If, like me, your spiritual practice is very goddess oriented, perhaps all the solstice/sun child focus just doesn't resonate. May I suggest celebrating the goddesses of the sun, those who banish the darkness? Celebrate them all or choose one.
Here is a list, by no means complete, but it will get you started. Some goddesses have very little information other than that they were sun goddesses. Notice that many attributes/themes are shared by these goddess: for example, spinning, driving the sun across the sky, banishing darkness.
Saule (pronounced Sew-lay) - The greatest goddess of the Baltic peoples—the Lithuanians and Latvians—is the shining sun, the sky weaver, the amber goddess. She rules all parts of life, from birth, into her light, to death, when she welcomes souls into her apple tree in the west. Saule is worshipped each day when her people bow to the east to greet Mother Sun. Saule loves all people and shines on all equally and unconditionally. The sun is represented as a jug of golden light from which Saule pours her warm light and blessings onto all. It is also a golden thread which Saule spins on her spinning wheel. Her love for humanity is likened to that of a mother. She is a compassionate goddess who cares for orphans and other lost or forgotten individuals. Good women are often compared to Her. In Saule's shining presence, people feel safe to go about their businesses and tasks, but once She leaves the skies, certain work must end. All spheres of traditional women's work are under her guardianship, including laundering and spinning. (from A Kitchen Witch's Book of Shadows)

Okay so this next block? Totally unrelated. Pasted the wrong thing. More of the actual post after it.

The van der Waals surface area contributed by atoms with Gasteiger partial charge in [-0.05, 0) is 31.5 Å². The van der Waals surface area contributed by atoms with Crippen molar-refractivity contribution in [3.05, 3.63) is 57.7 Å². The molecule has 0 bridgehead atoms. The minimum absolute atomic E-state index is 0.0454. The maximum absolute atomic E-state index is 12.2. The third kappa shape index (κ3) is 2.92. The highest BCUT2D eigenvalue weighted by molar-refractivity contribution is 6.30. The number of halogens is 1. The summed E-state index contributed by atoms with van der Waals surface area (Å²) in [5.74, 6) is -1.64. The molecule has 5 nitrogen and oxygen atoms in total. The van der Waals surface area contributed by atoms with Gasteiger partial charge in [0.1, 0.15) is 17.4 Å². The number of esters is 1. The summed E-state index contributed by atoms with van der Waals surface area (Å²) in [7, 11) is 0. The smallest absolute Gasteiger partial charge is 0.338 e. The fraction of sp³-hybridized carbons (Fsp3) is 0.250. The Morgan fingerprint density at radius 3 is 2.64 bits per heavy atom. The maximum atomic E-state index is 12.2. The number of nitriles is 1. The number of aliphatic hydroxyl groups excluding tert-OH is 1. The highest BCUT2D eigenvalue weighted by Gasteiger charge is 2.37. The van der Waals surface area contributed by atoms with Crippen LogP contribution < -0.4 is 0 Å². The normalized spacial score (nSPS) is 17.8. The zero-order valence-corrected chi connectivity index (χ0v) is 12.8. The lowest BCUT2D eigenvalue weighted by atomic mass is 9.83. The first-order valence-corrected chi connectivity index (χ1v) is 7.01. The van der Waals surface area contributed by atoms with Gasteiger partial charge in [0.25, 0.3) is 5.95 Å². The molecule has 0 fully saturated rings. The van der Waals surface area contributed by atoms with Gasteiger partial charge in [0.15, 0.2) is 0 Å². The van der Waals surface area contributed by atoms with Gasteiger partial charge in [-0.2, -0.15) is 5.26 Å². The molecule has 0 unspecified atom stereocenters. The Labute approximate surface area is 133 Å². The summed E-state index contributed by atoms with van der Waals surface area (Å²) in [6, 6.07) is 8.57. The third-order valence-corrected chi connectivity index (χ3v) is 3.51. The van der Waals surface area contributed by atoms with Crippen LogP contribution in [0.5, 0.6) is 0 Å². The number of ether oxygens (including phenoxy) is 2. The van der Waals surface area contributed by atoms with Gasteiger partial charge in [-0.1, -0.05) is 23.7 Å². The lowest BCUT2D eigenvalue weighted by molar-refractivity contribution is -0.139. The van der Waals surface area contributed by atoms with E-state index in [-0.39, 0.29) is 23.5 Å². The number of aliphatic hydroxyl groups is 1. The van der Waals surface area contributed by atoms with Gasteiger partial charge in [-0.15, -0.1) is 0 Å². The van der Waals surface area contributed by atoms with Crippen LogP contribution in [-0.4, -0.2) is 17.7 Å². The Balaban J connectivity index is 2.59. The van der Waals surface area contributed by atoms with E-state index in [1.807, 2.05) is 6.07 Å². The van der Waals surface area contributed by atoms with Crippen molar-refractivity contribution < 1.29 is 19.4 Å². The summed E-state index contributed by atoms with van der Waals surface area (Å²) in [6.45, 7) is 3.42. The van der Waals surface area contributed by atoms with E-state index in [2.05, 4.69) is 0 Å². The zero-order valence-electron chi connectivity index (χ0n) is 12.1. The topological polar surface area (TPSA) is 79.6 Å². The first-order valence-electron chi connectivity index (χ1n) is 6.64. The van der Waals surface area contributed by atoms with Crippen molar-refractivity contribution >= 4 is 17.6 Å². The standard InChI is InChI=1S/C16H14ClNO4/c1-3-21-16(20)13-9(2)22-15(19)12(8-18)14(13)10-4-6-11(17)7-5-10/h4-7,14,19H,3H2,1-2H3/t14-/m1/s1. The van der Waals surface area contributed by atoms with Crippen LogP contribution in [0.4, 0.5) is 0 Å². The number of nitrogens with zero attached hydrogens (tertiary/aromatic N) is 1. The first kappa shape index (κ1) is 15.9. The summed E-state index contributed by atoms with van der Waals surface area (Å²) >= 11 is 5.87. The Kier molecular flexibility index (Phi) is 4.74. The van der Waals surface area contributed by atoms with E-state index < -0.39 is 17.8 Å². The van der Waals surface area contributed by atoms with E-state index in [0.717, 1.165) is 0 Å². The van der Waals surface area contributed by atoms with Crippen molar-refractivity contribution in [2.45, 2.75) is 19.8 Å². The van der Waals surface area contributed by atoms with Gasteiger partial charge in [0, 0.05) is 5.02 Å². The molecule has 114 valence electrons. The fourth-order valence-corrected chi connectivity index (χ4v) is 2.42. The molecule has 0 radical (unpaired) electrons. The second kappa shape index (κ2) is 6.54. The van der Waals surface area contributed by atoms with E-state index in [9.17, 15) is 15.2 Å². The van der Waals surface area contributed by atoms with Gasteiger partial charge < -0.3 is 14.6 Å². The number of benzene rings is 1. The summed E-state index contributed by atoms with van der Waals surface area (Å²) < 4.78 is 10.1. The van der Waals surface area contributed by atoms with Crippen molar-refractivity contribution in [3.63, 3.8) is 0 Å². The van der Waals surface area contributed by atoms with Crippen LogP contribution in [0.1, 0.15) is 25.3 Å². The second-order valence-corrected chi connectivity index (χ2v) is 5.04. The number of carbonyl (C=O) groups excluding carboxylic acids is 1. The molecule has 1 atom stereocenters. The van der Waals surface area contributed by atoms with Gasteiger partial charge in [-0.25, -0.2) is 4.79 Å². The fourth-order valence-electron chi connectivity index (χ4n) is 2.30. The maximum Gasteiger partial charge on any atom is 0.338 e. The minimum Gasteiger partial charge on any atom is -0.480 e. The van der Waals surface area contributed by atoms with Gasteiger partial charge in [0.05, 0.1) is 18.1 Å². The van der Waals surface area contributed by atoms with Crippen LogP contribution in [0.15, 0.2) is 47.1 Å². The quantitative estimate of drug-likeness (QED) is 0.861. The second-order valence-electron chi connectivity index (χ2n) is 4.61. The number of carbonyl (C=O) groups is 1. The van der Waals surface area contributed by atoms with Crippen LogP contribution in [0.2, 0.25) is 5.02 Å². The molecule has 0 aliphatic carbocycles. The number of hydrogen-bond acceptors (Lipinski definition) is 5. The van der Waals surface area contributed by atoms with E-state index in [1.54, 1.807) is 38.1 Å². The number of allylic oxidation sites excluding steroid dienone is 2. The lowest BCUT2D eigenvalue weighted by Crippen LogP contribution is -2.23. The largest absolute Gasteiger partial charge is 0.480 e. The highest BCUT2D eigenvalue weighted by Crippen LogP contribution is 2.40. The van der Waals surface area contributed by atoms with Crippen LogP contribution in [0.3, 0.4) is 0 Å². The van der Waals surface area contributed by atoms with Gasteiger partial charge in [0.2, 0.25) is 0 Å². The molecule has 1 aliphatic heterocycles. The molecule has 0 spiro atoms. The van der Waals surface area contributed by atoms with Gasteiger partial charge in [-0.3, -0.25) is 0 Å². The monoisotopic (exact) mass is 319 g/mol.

Alectrona/Alectrone: (Greek) Sun goddess. Alectrona was called Daughter of the Sun. Her center of worship was at Rhodes. Invoke Alectrona for solar magic and banishing darkness.
Aega: (Greek) Sun goddess. Aega's title was Daughter of the Sun. She was so beautiful that Gaia hid her in a cave while the Titans were assaulting Olympus. Aega forms a triple with her sisters, Circe and Pasiphaë. Invoke her for beauty spells, solar magic, and safeguarding beautiful things.
Amaterasu Omikami: Sun/rising sun/East (Japanese) Sun goddess. Amaterasu, Heaven-Radiant Great Divinity, is the chief deity of Shintoism and the protector of the Japanese people. Also called The Heaven Shining, and Great Shining Heaven, she is the ruler of all deities. Her symbols are the rising sun and a mirror, which is placed centrally in her simple shrines. Amaterasu brought winter to the world when she hid in a cave because she was angry with the outrageously destructive behavior of her brother, the storm god. The gods and goddesses despaired as the world grew dark and cold. Finally the goddess of joy performed a bawdy dance which brought such applause that Amaterasu cracked open the door of the cave to see what was happening. The other deities had a mirror ready, and the gorgeous sight of her own reflection drew Amaterasu forth. She once again assumed her proper place in the heavens, cast her brother out, and had all his nails pulled out (yikes!). Amaterasu is depicted jeweled. December 2 is her feast day. Invoke Amaterasu for fertility, protection, solar magic, and cultural unity.
Hebat/Hepat/Hepit/Hepatu: (earth mother) Sun/Earth (Hurrian, Hittite) Sun goddess; Earth Mother. (Comparable to HEPAT) Hebat, Great Goddess of the Sun, was also called Mighty Mother of the Gods, and Sovereign of Heaven and Earth. She is the wife of Teshub, and the mother of Sharruma. The lion is her sacred animal. In a myth of Hebat that survived, she was forced from her temple by a giant, and lost communication with the other gods for a time. Hebat is best invoked in high watchtowers for earth magic, solar magic, banishing darkness, and reestablishing communication.
Mor: Sun/Water (Celtic: Irish) Dark Goddess of death and rebirth; sea goddess; Sun goddess.